About an hour before the end of the day, Nelson stages a mock collision and applies make-up to simulate injuries to the students involved in the crash.
“We do everything as real as we can,” Nelson said.
An air ambulance arrives, police radios blare, fire rescue removes the injured, the coroner pronounces the person dead, the parents identify the body and police arrest the “teen driving under the influence.” He or she is taken to the courthouse. The “injured students” are taken by ambulance to the hospital and the dead are placed in body bags and taken to the morgue.
“It’s very choreographed,” Nelson said.
The “drunk driver” is fingerprinted, must change into prison garb and is placed in a cell. The 40-50 living dead go to the courthouse and watch the prosecution of the “driver under the influence.”
At the hospital, one of the injured victims suffers a cardiac arrest. The health care team conducts a mock code and, ultimately, must tell the parents that the teen did not survive.
In the evening, the living dead attend a retreat where they can don goggles that simulate alcohol impairment and take a sobriety test. Others may try to text and drive a golf cart to experience the risks. Speakers have included convicted drunken drivers, talking about their experience and how the episode changed their lives. The students then write a letter to their parents, which starts out “Dear Mom and Dad, today I died of an alcohol-related collision and I wanted you to know _______.”
The parents attend separately, listen to speakers and write a similar letter about how the death affected them.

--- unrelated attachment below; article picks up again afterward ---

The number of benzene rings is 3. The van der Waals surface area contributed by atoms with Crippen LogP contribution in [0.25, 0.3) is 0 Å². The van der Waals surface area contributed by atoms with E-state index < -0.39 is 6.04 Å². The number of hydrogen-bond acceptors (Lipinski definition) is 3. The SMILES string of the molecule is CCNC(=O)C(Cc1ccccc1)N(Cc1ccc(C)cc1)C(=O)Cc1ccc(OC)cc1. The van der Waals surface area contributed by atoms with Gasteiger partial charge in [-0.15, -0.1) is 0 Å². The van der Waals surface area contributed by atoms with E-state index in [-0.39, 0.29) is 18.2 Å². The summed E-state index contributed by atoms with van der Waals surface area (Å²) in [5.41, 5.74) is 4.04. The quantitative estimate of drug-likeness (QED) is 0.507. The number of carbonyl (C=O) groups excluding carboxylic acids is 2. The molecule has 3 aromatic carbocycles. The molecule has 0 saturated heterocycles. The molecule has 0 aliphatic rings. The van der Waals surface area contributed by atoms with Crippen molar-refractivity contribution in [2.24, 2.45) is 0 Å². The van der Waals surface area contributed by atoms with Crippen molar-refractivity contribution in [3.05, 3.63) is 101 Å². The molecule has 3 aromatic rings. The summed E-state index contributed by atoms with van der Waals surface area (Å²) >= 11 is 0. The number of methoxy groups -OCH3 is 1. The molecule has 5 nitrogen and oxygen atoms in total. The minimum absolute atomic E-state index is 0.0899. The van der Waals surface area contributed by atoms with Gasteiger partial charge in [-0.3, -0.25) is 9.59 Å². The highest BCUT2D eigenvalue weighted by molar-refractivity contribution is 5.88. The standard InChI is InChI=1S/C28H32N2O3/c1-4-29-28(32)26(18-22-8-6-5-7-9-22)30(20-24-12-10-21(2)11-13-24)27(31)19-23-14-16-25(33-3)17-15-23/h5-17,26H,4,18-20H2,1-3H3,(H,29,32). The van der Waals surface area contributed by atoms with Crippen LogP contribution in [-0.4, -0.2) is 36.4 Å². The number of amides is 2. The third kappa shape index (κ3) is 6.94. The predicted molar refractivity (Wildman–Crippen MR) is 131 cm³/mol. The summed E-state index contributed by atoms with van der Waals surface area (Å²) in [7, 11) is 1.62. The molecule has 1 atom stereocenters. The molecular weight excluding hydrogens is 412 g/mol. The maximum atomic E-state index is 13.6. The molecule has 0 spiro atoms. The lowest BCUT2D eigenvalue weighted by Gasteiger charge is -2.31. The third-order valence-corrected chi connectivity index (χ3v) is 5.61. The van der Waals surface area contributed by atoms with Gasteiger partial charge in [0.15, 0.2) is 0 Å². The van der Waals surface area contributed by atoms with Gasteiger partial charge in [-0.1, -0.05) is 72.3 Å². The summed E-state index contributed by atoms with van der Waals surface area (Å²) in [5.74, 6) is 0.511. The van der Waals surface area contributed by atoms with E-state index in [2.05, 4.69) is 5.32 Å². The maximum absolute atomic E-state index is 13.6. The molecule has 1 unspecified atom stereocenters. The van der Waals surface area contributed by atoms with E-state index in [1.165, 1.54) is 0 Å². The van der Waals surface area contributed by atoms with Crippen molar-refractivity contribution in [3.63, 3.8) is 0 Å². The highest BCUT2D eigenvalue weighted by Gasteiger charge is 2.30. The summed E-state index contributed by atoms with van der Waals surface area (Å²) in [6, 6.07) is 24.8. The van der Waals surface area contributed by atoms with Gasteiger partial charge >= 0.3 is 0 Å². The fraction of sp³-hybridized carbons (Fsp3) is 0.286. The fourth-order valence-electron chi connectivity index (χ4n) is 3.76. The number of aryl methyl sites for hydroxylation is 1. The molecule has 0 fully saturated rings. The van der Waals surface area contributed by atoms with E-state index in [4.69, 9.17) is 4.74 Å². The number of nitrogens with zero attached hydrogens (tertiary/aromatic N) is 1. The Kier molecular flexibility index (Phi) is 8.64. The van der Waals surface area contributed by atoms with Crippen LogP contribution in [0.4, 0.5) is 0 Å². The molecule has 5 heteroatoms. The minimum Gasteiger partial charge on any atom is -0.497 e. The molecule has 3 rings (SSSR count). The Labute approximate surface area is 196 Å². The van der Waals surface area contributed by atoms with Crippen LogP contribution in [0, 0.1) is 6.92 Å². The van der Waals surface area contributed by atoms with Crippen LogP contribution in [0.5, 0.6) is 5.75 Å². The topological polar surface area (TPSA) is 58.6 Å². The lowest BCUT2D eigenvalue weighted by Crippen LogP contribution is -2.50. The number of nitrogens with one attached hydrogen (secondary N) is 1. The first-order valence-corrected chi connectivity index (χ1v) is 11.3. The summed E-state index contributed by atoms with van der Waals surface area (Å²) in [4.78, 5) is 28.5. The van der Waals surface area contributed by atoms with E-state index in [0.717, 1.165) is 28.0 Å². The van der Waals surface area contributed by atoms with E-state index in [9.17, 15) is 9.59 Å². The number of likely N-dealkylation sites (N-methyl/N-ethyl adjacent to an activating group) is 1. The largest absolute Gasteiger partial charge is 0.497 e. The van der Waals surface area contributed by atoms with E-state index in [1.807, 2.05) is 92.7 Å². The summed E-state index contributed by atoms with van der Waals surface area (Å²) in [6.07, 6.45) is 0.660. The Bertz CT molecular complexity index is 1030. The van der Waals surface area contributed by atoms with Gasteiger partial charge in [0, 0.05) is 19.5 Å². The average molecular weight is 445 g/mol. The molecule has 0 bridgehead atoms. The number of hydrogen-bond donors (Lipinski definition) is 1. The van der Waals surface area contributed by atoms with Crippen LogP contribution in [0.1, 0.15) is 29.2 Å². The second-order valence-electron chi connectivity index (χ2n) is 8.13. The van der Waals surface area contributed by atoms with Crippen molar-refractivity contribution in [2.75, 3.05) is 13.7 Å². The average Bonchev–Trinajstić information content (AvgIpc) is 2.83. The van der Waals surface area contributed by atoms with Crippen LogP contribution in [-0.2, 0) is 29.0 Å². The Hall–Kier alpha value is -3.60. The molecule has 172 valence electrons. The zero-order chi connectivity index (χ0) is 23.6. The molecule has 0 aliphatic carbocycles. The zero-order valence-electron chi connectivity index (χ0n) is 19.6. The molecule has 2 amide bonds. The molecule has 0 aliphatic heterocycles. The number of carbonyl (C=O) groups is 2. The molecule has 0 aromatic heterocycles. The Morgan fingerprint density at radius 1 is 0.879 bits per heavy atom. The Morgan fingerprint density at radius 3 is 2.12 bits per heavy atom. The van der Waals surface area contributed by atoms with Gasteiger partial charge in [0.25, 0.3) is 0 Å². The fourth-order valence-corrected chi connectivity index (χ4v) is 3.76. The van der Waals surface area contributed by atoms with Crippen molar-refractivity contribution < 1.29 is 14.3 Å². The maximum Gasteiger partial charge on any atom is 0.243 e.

The students spend the night at the retreat and have no contact with their family, to continue the separation of death.
The next morning, the program holds a mock funeral with caskets, flowers, obituaries and a speaker. The letters are read aloud.
“You will see teenage boys crying and kids hugging their parents,” Nelson said. “We give them the real-life consequences without the risk.”
Students retain more by doing things and living it for a short term, she explained.
“It’s a big undertaking,” said Nelson, who has involved people throughout her community--including police, fire rescue, the hospital, funeral homes and florists--in the presentations. All of the food is donated. Videographers record the event.
Nelson organizes volunteers into 16 teams, so no one feels overwhelmed.
“I’m the orchestra leader,” Nelson said. “They do the work.”
Students and parents have requested she bring the program to their schools. Those who have participated continue to talk with Nelson about it two or three years later.
“If they are still thinking about it three years down the road, it has made an impact,” Nelson said. “Students who were in it three years ago are offering to help this year.”
The CDC considers health promotion efforts in schools an effective measure. Nelson is convinced Every 15 Minutes works.
“It’s the most rewarding thing I have done as a volunteer,” said Nelson. “Every school should be doing this.”
© 2014. AMN Healthcare, Inc. All Rights Reserved.